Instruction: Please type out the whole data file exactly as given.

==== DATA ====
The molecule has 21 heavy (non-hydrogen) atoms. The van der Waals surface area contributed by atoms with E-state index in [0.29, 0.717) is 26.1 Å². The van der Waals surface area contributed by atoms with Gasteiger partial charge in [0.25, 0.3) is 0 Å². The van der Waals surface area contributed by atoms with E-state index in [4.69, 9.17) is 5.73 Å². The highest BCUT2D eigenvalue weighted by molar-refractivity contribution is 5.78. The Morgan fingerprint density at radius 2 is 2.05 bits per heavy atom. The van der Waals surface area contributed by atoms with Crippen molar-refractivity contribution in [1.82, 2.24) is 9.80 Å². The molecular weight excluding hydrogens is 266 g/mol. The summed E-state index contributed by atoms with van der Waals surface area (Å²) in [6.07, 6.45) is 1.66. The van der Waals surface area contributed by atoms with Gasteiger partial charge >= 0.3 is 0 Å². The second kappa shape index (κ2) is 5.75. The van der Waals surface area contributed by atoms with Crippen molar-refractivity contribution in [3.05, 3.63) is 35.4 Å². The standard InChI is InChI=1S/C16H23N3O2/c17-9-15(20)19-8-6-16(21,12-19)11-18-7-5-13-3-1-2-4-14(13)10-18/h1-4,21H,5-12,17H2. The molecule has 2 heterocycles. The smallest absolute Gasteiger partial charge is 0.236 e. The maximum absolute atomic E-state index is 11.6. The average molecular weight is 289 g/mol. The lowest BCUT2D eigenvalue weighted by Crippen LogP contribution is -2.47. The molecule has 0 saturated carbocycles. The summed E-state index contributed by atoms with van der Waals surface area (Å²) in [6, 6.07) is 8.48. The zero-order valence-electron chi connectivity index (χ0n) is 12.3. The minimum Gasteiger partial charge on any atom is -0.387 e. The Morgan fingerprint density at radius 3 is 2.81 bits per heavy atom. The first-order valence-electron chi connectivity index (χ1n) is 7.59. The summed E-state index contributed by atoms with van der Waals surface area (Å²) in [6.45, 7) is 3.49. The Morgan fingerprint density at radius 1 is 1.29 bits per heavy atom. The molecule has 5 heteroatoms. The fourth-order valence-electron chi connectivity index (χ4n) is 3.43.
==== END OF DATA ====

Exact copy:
The molecule has 21 heavy (non-hydrogen) atoms. The van der Waals surface area contributed by atoms with E-state index in [0.29, 0.717) is 26.1 Å². The van der Waals surface area contributed by atoms with Gasteiger partial charge in [0.25, 0.3) is 0 Å². The van der Waals surface area contributed by atoms with E-state index in [4.69, 9.17) is 5.73 Å². The highest BCUT2D eigenvalue weighted by molar-refractivity contribution is 5.78. The Morgan fingerprint density at radius 2 is 2.05 bits per heavy atom. The van der Waals surface area contributed by atoms with Crippen molar-refractivity contribution in [1.82, 2.24) is 9.80 Å². The molecular weight excluding hydrogens is 266 g/mol. The summed E-state index contributed by atoms with van der Waals surface area (Å²) in [6.07, 6.45) is 1.66. The van der Waals surface area contributed by atoms with Gasteiger partial charge >= 0.3 is 0 Å². The second kappa shape index (κ2) is 5.75. The van der Waals surface area contributed by atoms with Crippen molar-refractivity contribution in [3.05, 3.63) is 35.4 Å². The standard InChI is InChI=1S/C16H23N3O2/c17-9-15(20)19-8-6-16(21,12-19)11-18-7-5-13-3-1-2-4-14(13)10-18/h1-4,21H,5-12,17H2. The molecule has 2 heterocycles. The smallest absolute Gasteiger partial charge is 0.236 e. The maximum absolute atomic E-state index is 11.6. The average molecular weight is 289 g/mol. The lowest BCUT2D eigenvalue weighted by Crippen LogP contribution is -2.47. The molecule has 0 saturated carbocycles. The summed E-state index contributed by atoms with van der Waals surface area (Å²) in [6, 6.07) is 8.48. The zero-order valence-electron chi connectivity index (χ0n) is 12.3. The minimum Gasteiger partial charge on any atom is -0.387 e. The Morgan fingerprint density at radius 3 is 2.81 bits per heavy atom. The first-order valence-electron chi connectivity index (χ1n) is 7.59. The summed E-state index contributed by atoms with van der Waals surface area (Å²) in [6.45, 7) is 3.49. The Morgan fingerprint density at radius 1 is 1.29 bits per heavy atom. The molecule has 5 heteroatoms. The fourth-order valence-electron chi connectivity index (χ4n) is 3.43.